Sunday February 24, 2013
A liíl psychological knowledge...
BIG SMILE NO TEETH
By JASON GODFREY
Itís funny how sometimes itís the elective course you signed up for on a whim that stays with you long after graduation.
One of the best electives I took in university was Psych 205 Abnormal Psychology.
Besides introducing me to the different personality disorders which meant I spent the entire term trying to figure out which disorder I had, despite the Professor warning us that there was the risk that we would become obsessive compulsive trying to deduce which one we had, thus fulfilling a kind of self-fulfilling prophesy, it was one of the best classes I ever took.
But no, potentially becoming OCD wasnít why it was a great elective. Neither is the fact that for extra credit the university encouraged students to loan themselves out to the psychology department as guinea pigs to take part in experiments.
These included ďWhat is your reactionĒ, where they recorded my response to being at a dinner party when a guest passes wind, and the slowing of reaction times due to alcohol, which consisted of a grad student yelling at me to ingest my glass within 30 seconds or their experiment would be ruined, which, on reflection, was pretty similar to most nights in university.
Psychology was incredible for the basics I learned about the human psyche. Itís amazing the things that stick with you in life. My basic everyman knowledge of psychology learned back in Psych 205, an elective I didnít need to take, is one of those things that has stuck with me and seems to come up all the time.
Itís the little things. Like when someone puts their hands behind their heads and raises their arms exposing their armpits Ė itís a primal posturing for dominance. I guess spreading their odour is the primary goal here, which seems contrary to most social conventions as spreading your personal BO doesnít win people many popularity contests.
But the idea is sound. Your father putting his hands behind his head after dinner suddenly doesnít seem so innocuous.
Or one day my professor told us to think of a crime we would like to commit and to write it on a piece of paper and pass it to the person next to us. We all did as he said, and then he instructed us to read the paper of the person next to us, which was pretty shaky as it was completely plausible the person next to any of us might have written, ďKill the person next to meĒ.
The professor then told us that the crime most university undergraduates would like to commit was bank robbery and he instructed us to open the papers we had received. Sure enough, by a show of hands, most of us had written bank robbery. So had I. Itís a shame to be so predictable.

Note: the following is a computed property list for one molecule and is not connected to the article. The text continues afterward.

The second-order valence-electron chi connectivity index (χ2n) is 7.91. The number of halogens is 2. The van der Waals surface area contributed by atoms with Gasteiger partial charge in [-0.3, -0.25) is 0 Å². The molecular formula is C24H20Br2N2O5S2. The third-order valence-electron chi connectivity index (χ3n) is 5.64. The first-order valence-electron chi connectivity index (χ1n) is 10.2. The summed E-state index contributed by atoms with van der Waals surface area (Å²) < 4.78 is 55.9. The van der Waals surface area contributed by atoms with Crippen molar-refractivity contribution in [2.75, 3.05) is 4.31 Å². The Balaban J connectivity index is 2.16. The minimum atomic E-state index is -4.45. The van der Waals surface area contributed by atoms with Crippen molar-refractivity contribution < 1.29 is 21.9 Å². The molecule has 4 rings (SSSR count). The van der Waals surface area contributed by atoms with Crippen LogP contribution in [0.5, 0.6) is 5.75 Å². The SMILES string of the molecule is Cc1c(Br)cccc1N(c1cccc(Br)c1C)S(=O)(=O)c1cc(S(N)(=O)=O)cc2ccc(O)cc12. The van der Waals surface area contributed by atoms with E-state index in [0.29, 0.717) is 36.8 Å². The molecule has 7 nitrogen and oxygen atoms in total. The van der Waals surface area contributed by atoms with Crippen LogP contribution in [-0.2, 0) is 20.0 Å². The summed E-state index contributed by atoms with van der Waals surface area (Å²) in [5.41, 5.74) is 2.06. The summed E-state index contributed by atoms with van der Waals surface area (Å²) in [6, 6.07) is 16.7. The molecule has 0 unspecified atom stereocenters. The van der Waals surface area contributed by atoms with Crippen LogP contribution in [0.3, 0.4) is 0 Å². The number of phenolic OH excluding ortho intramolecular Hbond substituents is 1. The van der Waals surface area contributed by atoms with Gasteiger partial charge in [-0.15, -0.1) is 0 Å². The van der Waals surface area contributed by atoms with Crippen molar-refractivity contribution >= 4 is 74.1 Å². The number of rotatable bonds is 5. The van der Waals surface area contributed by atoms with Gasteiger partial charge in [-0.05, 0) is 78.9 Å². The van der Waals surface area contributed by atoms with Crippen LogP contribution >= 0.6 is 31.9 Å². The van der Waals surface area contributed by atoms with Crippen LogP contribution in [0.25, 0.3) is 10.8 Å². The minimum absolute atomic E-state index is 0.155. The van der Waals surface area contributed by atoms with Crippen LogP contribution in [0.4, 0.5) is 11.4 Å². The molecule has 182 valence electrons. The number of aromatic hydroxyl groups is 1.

We also learned about the Milgram experiments. A researcher from Yale University named StanleyMilgram, in the wake of Nazi war criminals being put on trial, wanted to answer the question many people were asking, namely, how could people commit the types of crimes carried out during the Holocaust.
He devised an experiment where an authority figure directed a subject to administer higher and higher electric shocks to a make-believe patient.
The idea was to see how many regular people would administer the highest voltage to the patient who was, in fact, a pre-recorded actor screaming and shouting on the other end.
Basically Milgram believed the answer to how the Naziís did what they did was that they were just following orders and therefore not violating their own moral code. He ended up being right. The majority of the subjects in milgramís experiment, despite showing signs of distress, administered the highest voltage Ė a lethal shock Ė without coercion more excessive than a person in a lab coat telling them in plain terms that it must be done.
Milgramís experiments were controversial because of the ethics of exposing subjects to inflicted insight, namely finding out that they would fatally harm others, but his findings also revealed a great deal about human nature.
Many psychologists questioned the ethics of putting subjects in the sort of high stakes situations Milgram put his subjects in. Itís sort of funny that psychologists may question potential harm caused to subjects for the sake of research while reality TV shows never question what they put their participants through for the sake of entertainment.
But I digress.
How many times do I fall back on my rudimentary knowledge of abnormal psychology to understand whatís happening around me?
Abnormal Psych has formed the basis for how I understand peopleís behaviour which might be terrible since I never took more advanced classes, but for better or worse itís stuck with me and this little write-up has been all done so that you never look at someone putting their hands behind their heads the same way again.
Jason Godfrey can be seen hosting The LINK on Life Inspired (Astro B.yond Ch 706). Write to him at email@example.com